Having spent the last fourteen years living in Siem Reap and steadily drinking, retired 52-year-old English-expat Paulo Bonini has turned to a new pursuit – temple hunting.
Or, as he puts it, he’s gone from being an alcoholic to being a temple-holic.
“The truth is I started all this as I am a recovering alcoholic, on a litre of vodka a day,” he says, “My anxiety and depression were crippling and I was truly lost, but it is without doubt having the draw of ancient wonders that got me out and on the road, and my life went from a complete lonely wreck to me being a very contented man.”
Now, instead of going to bars, he goes bush-bashing, hunting down little-known temples and ancient artifacts such as elephant statues hidden deep in the Cambodian wilds.
And instead of guzzling, he’s Googling to find more information about more hidden sacred edifices which are then filmed on video for broadcast via YouTube.
To do this, he’s armed himself with a growly imported Honda CB 500 motorbike, tricked out with a host of modifications. And he’s also buddied up with another Siem Reap temple-holic, American expat and photographer Scott Sharick, who is holed up in town because his “five or six year” bicycle ride around the world has come to a temporary halt in Siem Reap.
Scott first visited Cambodia in 2014 and moved to Siem Reap in 2015. “Since I was not working while I lived in Siem Reap I had a lot of time on my hands,” he says. “At that time Angkor Archeological Park was full of tourists and I began to search for quieter, less visited temples. I had no idea that there are thousands of sites around Cambodia. Once I started finding some temples relatively close to Angkor, I wanted to find more.”
He searched for temples from 2015 until March of 2018 when he left on his round-the-world bicycle ride. After two years on the road he returned to Siem Reap by bicycle on March 1 this year to get a new passport, when COVID-19 travel restrictions took him off the road.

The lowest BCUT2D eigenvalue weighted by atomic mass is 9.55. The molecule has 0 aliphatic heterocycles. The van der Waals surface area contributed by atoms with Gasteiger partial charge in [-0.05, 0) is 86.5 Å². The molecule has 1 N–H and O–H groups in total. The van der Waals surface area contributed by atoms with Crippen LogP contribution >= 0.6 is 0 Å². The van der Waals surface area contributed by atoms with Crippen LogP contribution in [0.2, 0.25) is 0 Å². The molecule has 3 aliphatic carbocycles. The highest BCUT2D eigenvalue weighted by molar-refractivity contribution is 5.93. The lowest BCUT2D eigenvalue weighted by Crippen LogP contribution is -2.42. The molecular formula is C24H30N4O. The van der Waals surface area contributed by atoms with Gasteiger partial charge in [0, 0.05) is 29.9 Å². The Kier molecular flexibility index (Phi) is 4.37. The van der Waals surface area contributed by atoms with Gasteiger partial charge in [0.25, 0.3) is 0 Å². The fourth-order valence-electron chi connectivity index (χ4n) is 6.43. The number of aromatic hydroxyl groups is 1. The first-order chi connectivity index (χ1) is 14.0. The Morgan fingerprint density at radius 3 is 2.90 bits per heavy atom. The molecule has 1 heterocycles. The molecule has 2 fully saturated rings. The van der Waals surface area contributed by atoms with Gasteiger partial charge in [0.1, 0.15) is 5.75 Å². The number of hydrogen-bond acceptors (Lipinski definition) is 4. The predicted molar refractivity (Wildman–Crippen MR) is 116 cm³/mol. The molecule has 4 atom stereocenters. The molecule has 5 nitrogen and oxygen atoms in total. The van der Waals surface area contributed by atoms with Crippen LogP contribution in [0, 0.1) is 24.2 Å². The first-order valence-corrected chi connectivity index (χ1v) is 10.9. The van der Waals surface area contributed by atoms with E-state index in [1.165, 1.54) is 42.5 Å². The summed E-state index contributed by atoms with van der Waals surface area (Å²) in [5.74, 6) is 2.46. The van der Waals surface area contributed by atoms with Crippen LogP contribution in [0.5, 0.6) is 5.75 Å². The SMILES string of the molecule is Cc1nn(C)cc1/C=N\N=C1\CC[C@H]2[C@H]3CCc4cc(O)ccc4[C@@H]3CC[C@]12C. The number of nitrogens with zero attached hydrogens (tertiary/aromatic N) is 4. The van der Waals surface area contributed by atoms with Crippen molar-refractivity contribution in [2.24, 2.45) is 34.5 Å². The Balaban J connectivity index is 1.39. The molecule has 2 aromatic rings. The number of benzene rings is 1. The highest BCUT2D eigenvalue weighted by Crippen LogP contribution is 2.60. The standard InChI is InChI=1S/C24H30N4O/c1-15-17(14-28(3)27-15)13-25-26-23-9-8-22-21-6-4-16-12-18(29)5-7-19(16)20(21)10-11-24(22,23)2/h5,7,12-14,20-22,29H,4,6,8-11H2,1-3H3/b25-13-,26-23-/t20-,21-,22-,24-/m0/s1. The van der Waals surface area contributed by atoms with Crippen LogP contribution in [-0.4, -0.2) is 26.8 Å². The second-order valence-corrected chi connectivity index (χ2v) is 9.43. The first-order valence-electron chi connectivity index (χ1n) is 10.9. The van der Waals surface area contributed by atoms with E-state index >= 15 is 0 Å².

Scott met Paulo after he wrote about searching for temples as a way to fill time during the pandemic.
“Once we met we found we were quite the same in our desire to find more temples,” Scott says. “He produces his videos, and I get to see some of the same temples in different seasons and light, as well as getting to find some new ones.”
Scott shoots the videos featuring Paulo and gives him tips, and in turn Paulo thanks him effusively.
“He has been the greatest influence for me and I will always be eternally grateful,” Paulo says, “He taught me so much, from the basics of cataloguing on spread sheets, to how to use online maps and of course camerawork.”
“Remember, I was locked in a dance with the devil that lay in a bottle, as I have been a heavy drinker since 16. I also overdosed three times and went into major seizures and had to be taken by ambulance to the Royal Hospital. I think I nearly died those times, I was very sloppy remembering how many valiums I was consuming,” he says.
“Every time I left hospital with a huge bill, I went back down the pub to get a few hits to make me feel ‘normal’ again. Now, 30 plus years later this is a new world to me, it’s odd, it’s like a different planet,” he adds.
“So when I met Scott, I was absolutely clueless how normal people do normal things. He aided me as I learned from scratch, and even now I am scrabbling to catch up. He has been extremely patient as I have a brain like Winnie the Pooh. I could not have done it without his kindness,” Paulo says.
And what Paulo has done under Scott’s influence is produce a hell of lot of ten-minute videos in a short time, well over 100, enough to post two videos a week until August on his YouTube channel, “Forgotten Temples Cambodia”.
Paulo originally kicked off his new obsession by photographing his favourite temple, Khpop.
“First was dear old Khpop, still a love of mine,” he says. “Khpop has not much to say for itself, sitting alone neglected in some jungle, and he ain’t much to look at, but that tiny temple helped me more than I can ever say.”
“I took photos of Khpop and put them on Facebook. But photos did not show what I was feeling, so I shot a short video. People liked the adventure, so I did more,” he adds.
“It was all so simple and what amazed me was nobody else was doing it. Now I have radio mics and huge amounts of editing,” Paulo says. “Trust me, it is a tonne of work and stress to make ten minutes of calm.”
Paulo says kindness and good karma helped him make the videos, so he hopes the videos create good karma for the viewers.
“If my videos make someone smile and seek adventure, I am paying on the kindness that others showed me,” he says. “The kindness that helped me becomes a member of society again, and not the raging addict that was certain of only a premature death.”
Connect to Paulo’s videos via this link: https://www.youtube.com/watch?v=sLyYsRg5TfY